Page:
The program was organized and headed by Joseph W. Stack, Professor of Zoology. He is No. 25 in the photo.   The other faculty members were Walter F. Morofsky (No. 29) and H.T. Darlington (No. 16).

Facilities were meager.  Students and instructors lodged, ate, and held indoor sessions at the Teachers’ Club House, a big two-story frame building on 40th Street that was used by teachers of the Agricultural School during the regular school year.

Stack described the early days in a brief talk he gave at the dedication of the Gull Lake Biological Station in 1954, twenty-five years later.

Although we had planned to start our Field Biology School June 23, 1929, we didn’t get positive authorization until two days before that date. The Staff members were Dr. Morofsky, Dr. Darlington, and myself. In two days we had to obtain beds, mattresses, cooking utensils, china — and what crockery — from Wells Hall; groceries and a cook. If it hadn’t been for the enthusiastic and untiring spirit of Dr. Morofsky and the willingness of Dr. Darlington, I’m afraid we would have been days late in opening the first Field Biology School. For ten years we went through the same procedure — never knowing until the last minute of registration whether we would have enough students to warrant having the School. However, the attendance did increase from eight students to a maximum of twenty-four from 1929 through 1939.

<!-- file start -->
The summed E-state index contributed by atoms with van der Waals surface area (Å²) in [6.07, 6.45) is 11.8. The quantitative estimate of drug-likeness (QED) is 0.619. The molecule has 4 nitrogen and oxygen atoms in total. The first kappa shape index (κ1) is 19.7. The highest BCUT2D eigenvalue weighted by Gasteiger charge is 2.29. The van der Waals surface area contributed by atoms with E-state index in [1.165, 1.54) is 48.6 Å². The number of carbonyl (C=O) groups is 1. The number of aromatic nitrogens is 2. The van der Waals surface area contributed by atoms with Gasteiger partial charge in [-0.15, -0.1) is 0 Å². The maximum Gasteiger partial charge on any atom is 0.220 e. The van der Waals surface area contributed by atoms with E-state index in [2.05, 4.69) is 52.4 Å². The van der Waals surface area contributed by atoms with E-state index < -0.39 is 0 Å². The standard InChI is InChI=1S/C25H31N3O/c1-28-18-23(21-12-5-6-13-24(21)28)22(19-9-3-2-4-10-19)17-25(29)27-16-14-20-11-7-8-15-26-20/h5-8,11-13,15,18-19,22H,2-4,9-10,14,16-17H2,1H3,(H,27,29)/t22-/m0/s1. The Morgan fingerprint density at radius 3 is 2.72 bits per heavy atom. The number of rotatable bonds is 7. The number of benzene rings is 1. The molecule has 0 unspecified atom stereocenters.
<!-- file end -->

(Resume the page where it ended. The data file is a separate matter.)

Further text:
Stack may have taken literary license in describing the very first year, or perhaps he had compressed his memory of those days, because from other evidence in his papers it seems that he was the only instructor  in 1929.   He taught Field Biology, Zoology 303, Zoology 314, and Zoology 201, with one to four of the eight students in each class.  No Botany class was held that first year. (Darlington was the Botany instructor in subsequent years, and Morofsky taught Entomology.)

The first year was also different in that lectures were held on the main campus in East Lansing.  The students and instructor came to “Kellog’s Biol. Lab” for only two days for each of five weeks, arriving early enough on Friday to take three meals at the Kellogg properties, and returned late on Saturday.  A night’s lodging cost 50 cents, and meals were 50 cents each.  A typical bill for each student was $3.50 each week – for 6 meals and one night’s lodging.

But it seems that in subsequent years, the sessions took the form described by Stack in his 1954 talk.  And it seems to have been true that it was touch-and-go each year as to whether there would be enough students to hold the summer session.